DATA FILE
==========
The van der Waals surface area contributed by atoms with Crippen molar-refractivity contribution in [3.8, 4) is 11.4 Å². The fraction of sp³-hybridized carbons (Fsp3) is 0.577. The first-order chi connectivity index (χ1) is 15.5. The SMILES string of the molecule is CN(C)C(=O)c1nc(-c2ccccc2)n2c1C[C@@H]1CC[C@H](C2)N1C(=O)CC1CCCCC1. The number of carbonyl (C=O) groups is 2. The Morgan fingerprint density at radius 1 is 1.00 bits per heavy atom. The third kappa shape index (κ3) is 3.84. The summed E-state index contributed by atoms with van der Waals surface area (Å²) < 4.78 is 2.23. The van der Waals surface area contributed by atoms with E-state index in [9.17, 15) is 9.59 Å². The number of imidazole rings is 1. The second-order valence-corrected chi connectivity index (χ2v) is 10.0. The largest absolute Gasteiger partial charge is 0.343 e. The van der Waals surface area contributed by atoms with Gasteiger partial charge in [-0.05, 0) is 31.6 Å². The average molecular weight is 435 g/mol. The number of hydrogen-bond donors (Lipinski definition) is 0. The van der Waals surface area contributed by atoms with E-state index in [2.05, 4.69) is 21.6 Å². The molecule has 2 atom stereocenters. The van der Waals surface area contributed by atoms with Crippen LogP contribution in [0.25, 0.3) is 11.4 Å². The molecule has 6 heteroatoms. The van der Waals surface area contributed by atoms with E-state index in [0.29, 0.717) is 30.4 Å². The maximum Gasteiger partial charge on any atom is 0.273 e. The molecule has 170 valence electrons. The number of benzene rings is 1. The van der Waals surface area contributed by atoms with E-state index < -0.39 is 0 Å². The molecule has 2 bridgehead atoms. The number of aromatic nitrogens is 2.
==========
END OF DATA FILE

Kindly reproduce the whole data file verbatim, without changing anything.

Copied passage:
The van der Waals surface area contributed by atoms with Crippen molar-refractivity contribution in [3.8, 4) is 11.4 Å². The fraction of sp³-hybridized carbons (Fsp3) is 0.577. The first-order chi connectivity index (χ1) is 15.5. The SMILES string of the molecule is CN(C)C(=O)c1nc(-c2ccccc2)n2c1C[C@@H]1CC[C@H](C2)N1C(=O)CC1CCCCC1. The number of carbonyl (C=O) groups is 2. The Morgan fingerprint density at radius 1 is 1.00 bits per heavy atom. The third kappa shape index (κ3) is 3.84. The summed E-state index contributed by atoms with van der Waals surface area (Å²) < 4.78 is 2.23. The van der Waals surface area contributed by atoms with E-state index in [9.17, 15) is 9.59 Å². The number of imidazole rings is 1. The second-order valence-corrected chi connectivity index (χ2v) is 10.0. The largest absolute Gasteiger partial charge is 0.343 e. The van der Waals surface area contributed by atoms with Gasteiger partial charge in [-0.05, 0) is 31.6 Å². The average molecular weight is 435 g/mol. The number of hydrogen-bond donors (Lipinski definition) is 0. The van der Waals surface area contributed by atoms with E-state index in [2.05, 4.69) is 21.6 Å². The molecule has 2 atom stereocenters. The van der Waals surface area contributed by atoms with Crippen LogP contribution in [0.25, 0.3) is 11.4 Å². The molecule has 6 heteroatoms. The van der Waals surface area contributed by atoms with E-state index in [0.29, 0.717) is 30.4 Å². The maximum Gasteiger partial charge on any atom is 0.273 e. The molecule has 170 valence electrons. The number of benzene rings is 1. The van der Waals surface area contributed by atoms with E-state index < -0.39 is 0 Å². The molecule has 2 bridgehead atoms. The number of aromatic nitrogens is 2.